Road shoulder for hooves not wheels

Kevin Priebe says district’s road improvements along 132nd Avenue shut out wheelchairs and cyclists. - Colleen Flanagan/The News
Kevin Priebe says district’s road improvements along 132nd Avenue shut out wheelchairs and cyclists.
— image credit: Colleen Flanagan/The News

Maple Ridge sit skier Kevin Priebe just won two medals in the BC Winter Games, and now he’s going to take on district hall.

In building new paths along 132nd Avenue, the District of Maple Ridge has forgotten to plan for people in wheelchairs, says Priebe.

For three years he has been on the district’s municipal advisory committee on accessibility. He has both life experience and has been gaining formal expertise in municipal planning for wheelchair access. He also lives  on 132nd Avenue, near the intersection with 224th Street.

Priebe was glad to see the narrow route being widened. When they went for walks, traffic was whizzing past too close to him and his chihuahua-cross named Happy. He has almost been hit.

But they were unhappy to see the district not pave the shoulder, instead using a course gravel surface. Even his burly arms, trained for poling uphill on a cross-country sit ski, had a hard time powering a wheelchair across the rough surface.

“If you get stuck on this stuff, you’ll fall out of your chair,” he said.

“It’s not fun.”

He said the falling hazard is the same for cyclists using narrow-rimmed road bikes. They will be forced to ride on the pavement and share a lane with vehicle traffic.

Worse, the district plans to put up a metre-high fence between the path and the roadway.

Rather than struggle on the gravel, Priebe will mostly be forced to wheel on the street when he takes out his dog, or goes for a ride on his hand bike.

The fence has him “baffled.” It will create narrow lanes on the road, and the path will be only one to-1.5 metres in width – he wonders how he would negotiate meeting a horse or cyclist on that path.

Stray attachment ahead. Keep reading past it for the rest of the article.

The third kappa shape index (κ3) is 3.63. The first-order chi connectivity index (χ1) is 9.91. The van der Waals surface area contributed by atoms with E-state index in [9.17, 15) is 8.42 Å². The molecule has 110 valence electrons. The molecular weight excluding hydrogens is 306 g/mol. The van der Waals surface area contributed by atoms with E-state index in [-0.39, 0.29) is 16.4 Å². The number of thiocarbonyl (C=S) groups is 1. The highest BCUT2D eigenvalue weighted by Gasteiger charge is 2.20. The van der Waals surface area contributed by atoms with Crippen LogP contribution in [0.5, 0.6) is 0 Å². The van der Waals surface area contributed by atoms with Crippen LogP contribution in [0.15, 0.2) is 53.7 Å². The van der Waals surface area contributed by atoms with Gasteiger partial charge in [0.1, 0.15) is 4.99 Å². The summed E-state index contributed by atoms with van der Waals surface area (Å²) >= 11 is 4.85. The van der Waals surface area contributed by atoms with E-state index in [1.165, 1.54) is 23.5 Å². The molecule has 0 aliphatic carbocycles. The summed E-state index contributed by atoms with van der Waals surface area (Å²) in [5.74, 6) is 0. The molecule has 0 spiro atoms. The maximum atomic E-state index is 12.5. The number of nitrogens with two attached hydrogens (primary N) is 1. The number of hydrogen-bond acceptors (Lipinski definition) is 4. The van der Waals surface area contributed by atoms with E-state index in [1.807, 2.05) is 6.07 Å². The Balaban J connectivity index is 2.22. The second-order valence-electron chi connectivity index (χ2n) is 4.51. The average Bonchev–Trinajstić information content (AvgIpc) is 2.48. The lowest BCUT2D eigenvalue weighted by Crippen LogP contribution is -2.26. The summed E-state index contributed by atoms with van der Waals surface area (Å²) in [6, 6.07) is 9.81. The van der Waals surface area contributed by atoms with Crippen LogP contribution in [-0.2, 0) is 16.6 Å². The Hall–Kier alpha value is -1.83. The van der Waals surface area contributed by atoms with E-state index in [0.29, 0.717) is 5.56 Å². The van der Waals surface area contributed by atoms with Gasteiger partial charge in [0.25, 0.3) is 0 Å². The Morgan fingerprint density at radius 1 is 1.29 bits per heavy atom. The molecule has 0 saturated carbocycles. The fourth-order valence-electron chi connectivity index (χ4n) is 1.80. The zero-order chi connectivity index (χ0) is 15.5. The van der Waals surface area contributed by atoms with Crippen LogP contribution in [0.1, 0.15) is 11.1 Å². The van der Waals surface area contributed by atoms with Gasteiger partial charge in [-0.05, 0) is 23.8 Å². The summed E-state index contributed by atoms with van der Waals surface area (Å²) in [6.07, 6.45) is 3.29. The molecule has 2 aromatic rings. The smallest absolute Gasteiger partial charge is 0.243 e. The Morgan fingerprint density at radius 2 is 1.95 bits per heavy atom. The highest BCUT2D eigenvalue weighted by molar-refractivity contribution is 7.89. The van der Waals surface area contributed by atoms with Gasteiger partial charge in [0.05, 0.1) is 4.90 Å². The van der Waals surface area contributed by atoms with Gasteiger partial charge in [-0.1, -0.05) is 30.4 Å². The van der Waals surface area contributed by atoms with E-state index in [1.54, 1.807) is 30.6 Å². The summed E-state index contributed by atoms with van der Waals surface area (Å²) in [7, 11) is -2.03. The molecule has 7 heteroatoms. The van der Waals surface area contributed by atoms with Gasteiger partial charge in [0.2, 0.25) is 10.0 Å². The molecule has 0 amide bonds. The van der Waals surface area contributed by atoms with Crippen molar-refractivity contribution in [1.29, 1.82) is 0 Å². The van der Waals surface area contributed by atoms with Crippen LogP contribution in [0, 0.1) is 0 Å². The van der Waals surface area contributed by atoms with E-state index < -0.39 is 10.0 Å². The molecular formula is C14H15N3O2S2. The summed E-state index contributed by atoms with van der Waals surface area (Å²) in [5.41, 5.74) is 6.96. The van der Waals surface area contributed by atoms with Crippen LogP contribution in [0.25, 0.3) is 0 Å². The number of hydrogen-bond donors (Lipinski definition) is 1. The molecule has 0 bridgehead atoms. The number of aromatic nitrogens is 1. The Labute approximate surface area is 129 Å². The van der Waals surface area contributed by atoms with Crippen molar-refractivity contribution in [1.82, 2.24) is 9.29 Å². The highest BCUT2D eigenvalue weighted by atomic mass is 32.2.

He has learned that the fence is intended to separate riders on horseback from traffic.

“Primarily this is for horses – which is great we have a big horse community here. But horses get shoed, right?”

Priebe said the access committee has been doing good work and he was able to meet with engineering staff to try and find a solution to his complaints about the new project.

He even offered for the bureaucrats to use his wheelchair on the path, but they declined.

Nor will they be taking his advice about what he sees as an unnecessary fence, or access concerns he has about the intersection of 224th Street and 132nd Avenue.

“To sum it up, because I am the only wheelchair user in the neighbourhood, nobody seems to give a damn that my needs are different. By refusing to make the corridor wheelchair friendly they are forcing me and my wheelchair on to the roadway.”

His plan is to take his complaint to a council meeting – before the fence is erected.

Fred Armstrong, the district’s communications manager, said rural roads are not built to the same standards as roads in the urban area.

“I don’t think the intent was to build that to an urban standard.”

He noted that narrowing the road is a traffic calming measure. Residents with the Alouette Valley Association want to turn a stretch of the route into a recreation roadway, and slow area commuters down.

Municipal Engineer David Pollock said the plan was made after staff members had done numerous consultations with area residents.

“We try to involve everybody,” said Pollock.

He noted the path is made from asphalt tailings – ground road surface – and with summer heat and some compacting should become a surface that is rideable for a bike. His early feedback is more non-vehicle traffic along the route, including people with strollers.

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